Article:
by Art Markman
Starting a new job soon? Here’s what you need to do.
There is a lot of value in having a good first few weeks at a new job. For one, it’s hard for other people to really evaluate how you’re doing when you first start. It takes a while for new projects to get to a point where they yield results. But, there is evidence that when you have a favorable impression of someone, you evaluate their actions more favorably than when you have an unfavorable impression. This is called “the halo effect.”
It starts before you start
You should be preparing for your first day on the job even before you get there. If you’re new to a company, you should be reading up on it. Ask your new boss for some information if they don’t provide it. Find out as much as you can about what your responsibilities are going to be.
You aren’t going to be ready to get actual work done before you start, because you won’t know exactly what you’re being asked to do. But the aim is to familiarize yourself with terms you might encounter at work and to have a set of questions you’d like to get answered as you get started. Once you begin the new job, information is going to come at you fast and furious, so the better prepared you are in advance, the easier it will be for you to handle the flood. Continue reading
BY ANNE MARIE SQUEO
The founder of Proof Point Communications observes that hiring is the hardest thing managers do because they need to both objectively assess and reflect their workplace while getting to the heart of what makes a candidate tick. Here’s what she’s learned about doing it right.
Hiring talent is the hardest thing a manager does. Period. I thought I’d cracked the code on this process about a decade ago by conducting multiple interviews, sharing a dinner with front runners, calling references not provided. And yet, my odds of success were about the same as roulette.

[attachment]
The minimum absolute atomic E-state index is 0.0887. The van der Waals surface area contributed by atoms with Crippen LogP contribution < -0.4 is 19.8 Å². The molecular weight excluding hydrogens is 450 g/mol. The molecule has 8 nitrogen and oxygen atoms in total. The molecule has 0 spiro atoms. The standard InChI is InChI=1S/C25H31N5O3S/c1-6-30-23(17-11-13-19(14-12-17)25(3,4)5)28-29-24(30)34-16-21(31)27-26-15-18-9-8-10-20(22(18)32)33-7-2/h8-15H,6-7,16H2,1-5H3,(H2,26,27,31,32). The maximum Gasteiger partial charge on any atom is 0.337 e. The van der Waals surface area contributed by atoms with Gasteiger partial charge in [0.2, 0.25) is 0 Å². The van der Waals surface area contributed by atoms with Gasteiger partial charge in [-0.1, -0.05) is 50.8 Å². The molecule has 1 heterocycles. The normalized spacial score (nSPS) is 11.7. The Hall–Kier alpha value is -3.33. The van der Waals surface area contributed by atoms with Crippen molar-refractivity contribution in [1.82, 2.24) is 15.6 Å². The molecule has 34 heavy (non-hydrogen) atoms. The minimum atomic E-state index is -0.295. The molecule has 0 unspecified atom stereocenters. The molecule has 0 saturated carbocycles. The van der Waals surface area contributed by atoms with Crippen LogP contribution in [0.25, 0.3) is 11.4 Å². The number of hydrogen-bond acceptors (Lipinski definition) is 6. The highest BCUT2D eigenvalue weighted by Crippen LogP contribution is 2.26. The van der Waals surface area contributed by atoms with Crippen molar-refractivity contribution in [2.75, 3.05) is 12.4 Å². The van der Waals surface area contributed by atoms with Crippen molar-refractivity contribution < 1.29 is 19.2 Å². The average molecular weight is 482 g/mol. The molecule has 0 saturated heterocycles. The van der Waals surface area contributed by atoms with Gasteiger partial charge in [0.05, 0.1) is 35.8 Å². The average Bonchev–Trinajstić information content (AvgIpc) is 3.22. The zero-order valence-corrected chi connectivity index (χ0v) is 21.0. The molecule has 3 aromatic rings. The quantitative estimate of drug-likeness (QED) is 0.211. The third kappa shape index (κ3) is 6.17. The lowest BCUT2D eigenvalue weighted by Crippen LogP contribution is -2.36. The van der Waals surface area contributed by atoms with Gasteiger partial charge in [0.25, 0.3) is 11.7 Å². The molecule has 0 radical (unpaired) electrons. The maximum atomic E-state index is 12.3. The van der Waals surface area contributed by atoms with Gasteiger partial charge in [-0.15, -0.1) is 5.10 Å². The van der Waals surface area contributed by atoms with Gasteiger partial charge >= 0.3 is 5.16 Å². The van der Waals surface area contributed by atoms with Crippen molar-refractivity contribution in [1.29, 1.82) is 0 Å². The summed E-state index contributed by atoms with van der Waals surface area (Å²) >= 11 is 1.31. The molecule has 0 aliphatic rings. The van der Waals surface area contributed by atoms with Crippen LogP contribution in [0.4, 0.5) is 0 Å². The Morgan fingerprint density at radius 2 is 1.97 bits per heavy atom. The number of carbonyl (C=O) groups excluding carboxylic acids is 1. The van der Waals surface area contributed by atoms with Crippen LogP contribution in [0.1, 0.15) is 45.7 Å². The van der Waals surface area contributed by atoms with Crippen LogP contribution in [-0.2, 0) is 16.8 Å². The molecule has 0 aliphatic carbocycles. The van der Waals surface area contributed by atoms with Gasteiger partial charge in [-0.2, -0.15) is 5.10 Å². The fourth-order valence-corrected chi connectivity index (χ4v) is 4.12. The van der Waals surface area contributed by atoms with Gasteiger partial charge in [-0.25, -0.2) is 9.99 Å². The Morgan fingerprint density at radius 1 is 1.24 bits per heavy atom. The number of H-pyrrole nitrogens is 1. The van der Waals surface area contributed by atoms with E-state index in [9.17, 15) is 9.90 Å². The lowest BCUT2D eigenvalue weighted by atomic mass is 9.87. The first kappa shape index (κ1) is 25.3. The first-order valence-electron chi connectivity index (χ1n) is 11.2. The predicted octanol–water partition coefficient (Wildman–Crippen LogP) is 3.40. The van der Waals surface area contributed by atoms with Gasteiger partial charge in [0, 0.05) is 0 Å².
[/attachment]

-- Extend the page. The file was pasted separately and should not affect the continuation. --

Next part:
By Amelia Haynes
The short answer is yes—if they take the right steps to curb counterproductive behavior.
Science confirms what many executives already know: that good leadership goes deeper than being smart, skilled and visionary.
The true influence of a great leader can be measured only by their impact on others. After all, a leader’s behavior directly affects the energy of their people: in one study, 59% of people said their leader has the largest influence on their personal energy. So the less constructive leaders’ behaviors are, the worse their organizations will perform.
What a leader does—and how they do it—has real consequences for their bottom line. And toxic bosses, research shows, can have wide-ranging negative effects on a business, leading to nearly $24 billion in healthcare costs and productivity lost.
Good leadership requires self-control, emotional energy and effort? The combination of job-related stress, and the energy and effort required for self-control results in what scientist’s call “chronic power stress”: the accumulated weight of responsibility for the success and failure of organizations and their people. Often, the more senior the role, the heavier this burden becomes. Continue reading
by Greg Henderson
If you Google the word leadership, you’ll probably get billions of results. Leadership has become an overused buzzword that we no longer know the true meaning of, much less how to ensure we have it in our organization. Leadership is such a popular topic that practically every leadership website, podcast and article has created its own set of traits for a great leader.
One website might say that you must possess 10 essential qualities, ranging from integrity to agility to being a decisive leader. Another site might say there are only five must-have leadership characteristics, and if you are a strategic thinker and innovator, you will be an effective leader. Yet another source could list a completely different set of traits than all the others.
What are you supposed to do? Who’s right — or mostly, right? Or better yet, who is flat-out wrong?
Experts agree that genuine leaders need specific, identifiable attributes for success. In my experience, where they fail is their inability to identify that it’s the leadership mindset that is the most fundamental quality of all. Continue reading